The ‘Portrait of the Queen’ will be made up of 3,120 cakes - one for every week of her reighn - and will be put together (and then eaten) at the Diamond Jubilee Festival at Battersea Park, in London, on 3 June.
The firm demonstrated how the full-size cake would be made and assembled in a trial-run of 500 cakes at its St Mary Axe shop, at The Gherkin, yesterday (3 May).
Gerhard Jenne, founder, Konditor & Cook, and the man behind the idea, explained that the team had used cross-stitch software in order to break up the image into colours (24) and symbols.
Jenne told British Baker that Konditor & Cook takes part in the Thames festival each year, and usually bakes a cake which people can then decorate, before eating. He said the organiser of the festival was also the pagent master for the Queen’s Jubilee, so he put the idea of the portrait cake to him, and it went from there.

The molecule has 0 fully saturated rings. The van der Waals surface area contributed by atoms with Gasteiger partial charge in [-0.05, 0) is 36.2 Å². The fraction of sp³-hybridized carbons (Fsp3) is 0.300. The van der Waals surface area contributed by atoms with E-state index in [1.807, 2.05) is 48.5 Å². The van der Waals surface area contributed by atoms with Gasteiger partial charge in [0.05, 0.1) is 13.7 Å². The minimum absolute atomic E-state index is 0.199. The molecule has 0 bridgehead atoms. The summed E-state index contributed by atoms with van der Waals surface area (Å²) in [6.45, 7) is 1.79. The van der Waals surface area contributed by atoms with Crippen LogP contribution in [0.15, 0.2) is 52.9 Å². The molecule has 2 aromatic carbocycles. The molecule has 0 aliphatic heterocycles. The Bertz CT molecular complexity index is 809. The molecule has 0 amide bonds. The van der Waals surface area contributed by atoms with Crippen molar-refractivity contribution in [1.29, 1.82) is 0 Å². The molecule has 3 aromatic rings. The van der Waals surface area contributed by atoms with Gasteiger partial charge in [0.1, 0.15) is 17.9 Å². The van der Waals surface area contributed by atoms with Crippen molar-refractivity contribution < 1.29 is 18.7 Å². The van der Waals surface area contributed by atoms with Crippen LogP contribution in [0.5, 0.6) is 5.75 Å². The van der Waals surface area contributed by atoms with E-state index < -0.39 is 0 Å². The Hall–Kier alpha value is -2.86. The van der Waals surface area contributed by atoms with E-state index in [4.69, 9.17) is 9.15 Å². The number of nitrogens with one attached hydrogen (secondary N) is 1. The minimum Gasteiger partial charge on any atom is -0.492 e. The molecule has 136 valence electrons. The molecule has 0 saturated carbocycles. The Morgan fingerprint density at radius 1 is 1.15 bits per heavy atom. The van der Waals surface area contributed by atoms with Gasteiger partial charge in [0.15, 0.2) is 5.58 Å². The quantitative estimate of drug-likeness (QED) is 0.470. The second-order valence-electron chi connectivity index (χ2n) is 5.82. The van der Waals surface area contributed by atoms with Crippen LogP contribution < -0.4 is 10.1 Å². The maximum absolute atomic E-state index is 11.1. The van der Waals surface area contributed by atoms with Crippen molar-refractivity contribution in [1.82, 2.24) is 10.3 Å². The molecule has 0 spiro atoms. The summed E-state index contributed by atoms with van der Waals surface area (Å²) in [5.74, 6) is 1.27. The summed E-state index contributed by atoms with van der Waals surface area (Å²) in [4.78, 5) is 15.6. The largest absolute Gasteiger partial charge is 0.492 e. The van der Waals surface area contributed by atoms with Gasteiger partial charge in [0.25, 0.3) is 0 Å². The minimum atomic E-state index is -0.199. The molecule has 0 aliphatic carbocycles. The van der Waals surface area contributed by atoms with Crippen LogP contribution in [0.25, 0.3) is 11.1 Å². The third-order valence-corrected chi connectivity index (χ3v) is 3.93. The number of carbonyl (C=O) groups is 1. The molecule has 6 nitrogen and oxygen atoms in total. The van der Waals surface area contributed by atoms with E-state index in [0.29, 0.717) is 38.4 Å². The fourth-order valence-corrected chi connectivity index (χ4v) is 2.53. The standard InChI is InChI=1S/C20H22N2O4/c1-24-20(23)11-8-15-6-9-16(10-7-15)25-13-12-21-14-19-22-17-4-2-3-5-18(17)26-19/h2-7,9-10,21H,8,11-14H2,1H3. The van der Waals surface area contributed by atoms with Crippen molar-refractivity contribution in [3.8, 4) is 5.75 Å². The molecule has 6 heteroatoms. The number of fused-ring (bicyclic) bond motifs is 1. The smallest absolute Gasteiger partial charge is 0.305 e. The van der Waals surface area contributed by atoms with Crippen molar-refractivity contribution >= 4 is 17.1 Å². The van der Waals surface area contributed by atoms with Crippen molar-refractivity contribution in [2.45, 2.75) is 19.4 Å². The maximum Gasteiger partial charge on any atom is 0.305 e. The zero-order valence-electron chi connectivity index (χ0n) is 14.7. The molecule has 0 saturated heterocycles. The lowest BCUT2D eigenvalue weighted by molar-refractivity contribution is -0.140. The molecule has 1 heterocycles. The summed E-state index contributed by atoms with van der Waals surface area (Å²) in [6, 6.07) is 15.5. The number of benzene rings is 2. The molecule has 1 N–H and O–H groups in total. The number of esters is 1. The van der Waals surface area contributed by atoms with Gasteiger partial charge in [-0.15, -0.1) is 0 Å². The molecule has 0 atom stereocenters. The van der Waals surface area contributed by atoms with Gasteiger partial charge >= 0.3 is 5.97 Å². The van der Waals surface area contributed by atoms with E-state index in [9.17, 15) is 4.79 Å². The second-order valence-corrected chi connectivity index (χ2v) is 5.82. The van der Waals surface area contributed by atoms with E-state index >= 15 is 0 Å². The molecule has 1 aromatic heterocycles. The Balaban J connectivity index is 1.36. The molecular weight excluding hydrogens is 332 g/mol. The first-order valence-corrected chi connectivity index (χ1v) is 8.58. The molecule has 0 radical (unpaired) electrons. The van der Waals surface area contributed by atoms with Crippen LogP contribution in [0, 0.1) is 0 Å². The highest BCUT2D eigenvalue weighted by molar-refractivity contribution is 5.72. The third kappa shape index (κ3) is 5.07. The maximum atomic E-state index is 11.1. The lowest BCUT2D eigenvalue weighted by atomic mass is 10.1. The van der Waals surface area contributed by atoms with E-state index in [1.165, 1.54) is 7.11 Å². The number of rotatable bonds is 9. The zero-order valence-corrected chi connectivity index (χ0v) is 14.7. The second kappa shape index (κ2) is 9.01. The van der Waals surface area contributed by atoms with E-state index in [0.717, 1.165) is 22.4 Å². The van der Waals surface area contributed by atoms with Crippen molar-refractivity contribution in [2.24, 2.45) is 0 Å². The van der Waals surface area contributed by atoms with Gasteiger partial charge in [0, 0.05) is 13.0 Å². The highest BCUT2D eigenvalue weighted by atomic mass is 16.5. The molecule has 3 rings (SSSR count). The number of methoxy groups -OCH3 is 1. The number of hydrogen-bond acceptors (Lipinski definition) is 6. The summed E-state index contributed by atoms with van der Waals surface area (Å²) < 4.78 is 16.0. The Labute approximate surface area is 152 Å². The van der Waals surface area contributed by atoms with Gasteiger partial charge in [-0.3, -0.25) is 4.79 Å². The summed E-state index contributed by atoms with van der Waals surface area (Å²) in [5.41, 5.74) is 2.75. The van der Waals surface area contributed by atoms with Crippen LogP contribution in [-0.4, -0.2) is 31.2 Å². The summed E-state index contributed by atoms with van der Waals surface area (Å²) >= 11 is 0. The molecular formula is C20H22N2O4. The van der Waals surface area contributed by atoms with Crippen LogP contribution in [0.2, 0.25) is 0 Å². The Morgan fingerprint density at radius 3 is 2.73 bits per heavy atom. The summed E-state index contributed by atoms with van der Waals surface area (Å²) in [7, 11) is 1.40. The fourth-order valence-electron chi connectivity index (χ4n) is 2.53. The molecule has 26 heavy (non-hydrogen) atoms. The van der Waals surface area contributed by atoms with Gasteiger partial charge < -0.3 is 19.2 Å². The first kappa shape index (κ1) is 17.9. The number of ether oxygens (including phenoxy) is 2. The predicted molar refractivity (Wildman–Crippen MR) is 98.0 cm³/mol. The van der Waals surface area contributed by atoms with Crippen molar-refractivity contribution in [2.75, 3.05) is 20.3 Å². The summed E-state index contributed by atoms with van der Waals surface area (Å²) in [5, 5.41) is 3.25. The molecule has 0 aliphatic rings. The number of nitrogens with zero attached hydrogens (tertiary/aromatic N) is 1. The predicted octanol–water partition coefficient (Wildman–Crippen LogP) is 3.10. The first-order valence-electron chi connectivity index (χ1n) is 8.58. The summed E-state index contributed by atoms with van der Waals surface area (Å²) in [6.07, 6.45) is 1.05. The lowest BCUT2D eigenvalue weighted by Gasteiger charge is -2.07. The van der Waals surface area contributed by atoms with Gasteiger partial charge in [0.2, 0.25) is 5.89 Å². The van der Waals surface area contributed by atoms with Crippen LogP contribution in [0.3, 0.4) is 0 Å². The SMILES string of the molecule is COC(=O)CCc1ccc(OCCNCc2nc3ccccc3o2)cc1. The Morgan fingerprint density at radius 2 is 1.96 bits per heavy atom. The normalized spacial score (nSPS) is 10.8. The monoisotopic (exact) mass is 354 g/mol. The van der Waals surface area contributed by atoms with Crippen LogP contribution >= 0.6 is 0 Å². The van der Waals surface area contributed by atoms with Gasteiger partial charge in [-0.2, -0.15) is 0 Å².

Around the portrait a frame of fruit-cake will also be fitted, and then covered with diamond-shaped gingerbread biscuits. Visitors to the festival will be invited to decorate the gingerbread biscuits themselves, said Jenne.
“The baking will be done around three days in advance, then it will take around eight hours to put all the cakes in place on the day.”
More than 1,000 eggs (83 dozen), 50 kg of butter (200 packets), 150kg of sugar (150 bags)and 36 kg of marzipan (144 packets) will be used to make the cube shaped 4.5cm x 4.5cm cakes. The full-size portrait will measure 3.2m x 2.7m.